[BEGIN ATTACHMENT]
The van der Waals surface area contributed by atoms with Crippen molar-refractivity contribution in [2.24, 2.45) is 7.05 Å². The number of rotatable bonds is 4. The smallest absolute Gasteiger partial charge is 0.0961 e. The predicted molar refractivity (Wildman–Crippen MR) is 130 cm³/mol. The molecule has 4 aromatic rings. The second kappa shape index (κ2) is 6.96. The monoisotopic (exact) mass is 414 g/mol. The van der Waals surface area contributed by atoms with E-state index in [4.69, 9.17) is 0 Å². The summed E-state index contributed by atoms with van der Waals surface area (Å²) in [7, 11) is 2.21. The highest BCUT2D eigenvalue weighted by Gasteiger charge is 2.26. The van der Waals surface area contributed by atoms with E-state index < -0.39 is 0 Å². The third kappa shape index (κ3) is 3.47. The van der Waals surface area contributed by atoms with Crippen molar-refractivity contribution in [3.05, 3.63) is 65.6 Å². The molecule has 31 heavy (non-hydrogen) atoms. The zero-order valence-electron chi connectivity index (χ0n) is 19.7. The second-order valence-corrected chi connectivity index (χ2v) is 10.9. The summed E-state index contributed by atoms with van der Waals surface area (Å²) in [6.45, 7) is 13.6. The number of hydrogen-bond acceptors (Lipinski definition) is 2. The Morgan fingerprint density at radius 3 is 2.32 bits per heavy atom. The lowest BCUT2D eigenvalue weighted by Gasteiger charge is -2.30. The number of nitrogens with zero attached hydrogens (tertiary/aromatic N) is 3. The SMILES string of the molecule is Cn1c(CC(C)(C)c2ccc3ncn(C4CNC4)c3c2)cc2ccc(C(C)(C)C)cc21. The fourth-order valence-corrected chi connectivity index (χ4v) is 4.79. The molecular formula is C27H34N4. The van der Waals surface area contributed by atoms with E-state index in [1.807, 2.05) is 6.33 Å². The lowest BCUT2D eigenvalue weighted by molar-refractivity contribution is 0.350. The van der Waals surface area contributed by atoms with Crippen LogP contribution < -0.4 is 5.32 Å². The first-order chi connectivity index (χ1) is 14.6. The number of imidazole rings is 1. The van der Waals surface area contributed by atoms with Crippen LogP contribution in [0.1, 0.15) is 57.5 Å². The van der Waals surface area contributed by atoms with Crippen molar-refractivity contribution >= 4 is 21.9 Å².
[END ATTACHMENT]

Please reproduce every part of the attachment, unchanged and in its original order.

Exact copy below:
The van der Waals surface area contributed by atoms with Crippen molar-refractivity contribution in [2.24, 2.45) is 7.05 Å². The number of rotatable bonds is 4. The smallest absolute Gasteiger partial charge is 0.0961 e. The predicted molar refractivity (Wildman–Crippen MR) is 130 cm³/mol. The molecule has 4 aromatic rings. The second kappa shape index (κ2) is 6.96. The monoisotopic (exact) mass is 414 g/mol. The van der Waals surface area contributed by atoms with E-state index in [4.69, 9.17) is 0 Å². The summed E-state index contributed by atoms with van der Waals surface area (Å²) in [7, 11) is 2.21. The highest BCUT2D eigenvalue weighted by Gasteiger charge is 2.26. The van der Waals surface area contributed by atoms with E-state index < -0.39 is 0 Å². The third kappa shape index (κ3) is 3.47. The van der Waals surface area contributed by atoms with Crippen molar-refractivity contribution in [3.05, 3.63) is 65.6 Å². The molecule has 31 heavy (non-hydrogen) atoms. The zero-order valence-electron chi connectivity index (χ0n) is 19.7. The second-order valence-corrected chi connectivity index (χ2v) is 10.9. The summed E-state index contributed by atoms with van der Waals surface area (Å²) in [6.45, 7) is 13.6. The number of hydrogen-bond acceptors (Lipinski definition) is 2. The Morgan fingerprint density at radius 3 is 2.32 bits per heavy atom. The lowest BCUT2D eigenvalue weighted by Gasteiger charge is -2.30. The number of nitrogens with zero attached hydrogens (tertiary/aromatic N) is 3. The SMILES string of the molecule is Cn1c(CC(C)(C)c2ccc3ncn(C4CNC4)c3c2)cc2ccc(C(C)(C)C)cc21. The fourth-order valence-corrected chi connectivity index (χ4v) is 4.79. The molecular formula is C27H34N4. The van der Waals surface area contributed by atoms with E-state index in [1.807, 2.05) is 6.33 Å². The lowest BCUT2D eigenvalue weighted by molar-refractivity contribution is 0.350. The van der Waals surface area contributed by atoms with Crippen LogP contribution < -0.4 is 5.32 Å². The first-order chi connectivity index (χ1) is 14.6. The number of imidazole rings is 1. The van der Waals surface area contributed by atoms with Crippen LogP contribution in [0.1, 0.15) is 57.5 Å². The van der Waals surface area contributed by atoms with Crippen molar-refractivity contribution >= 4 is 21.9 Å².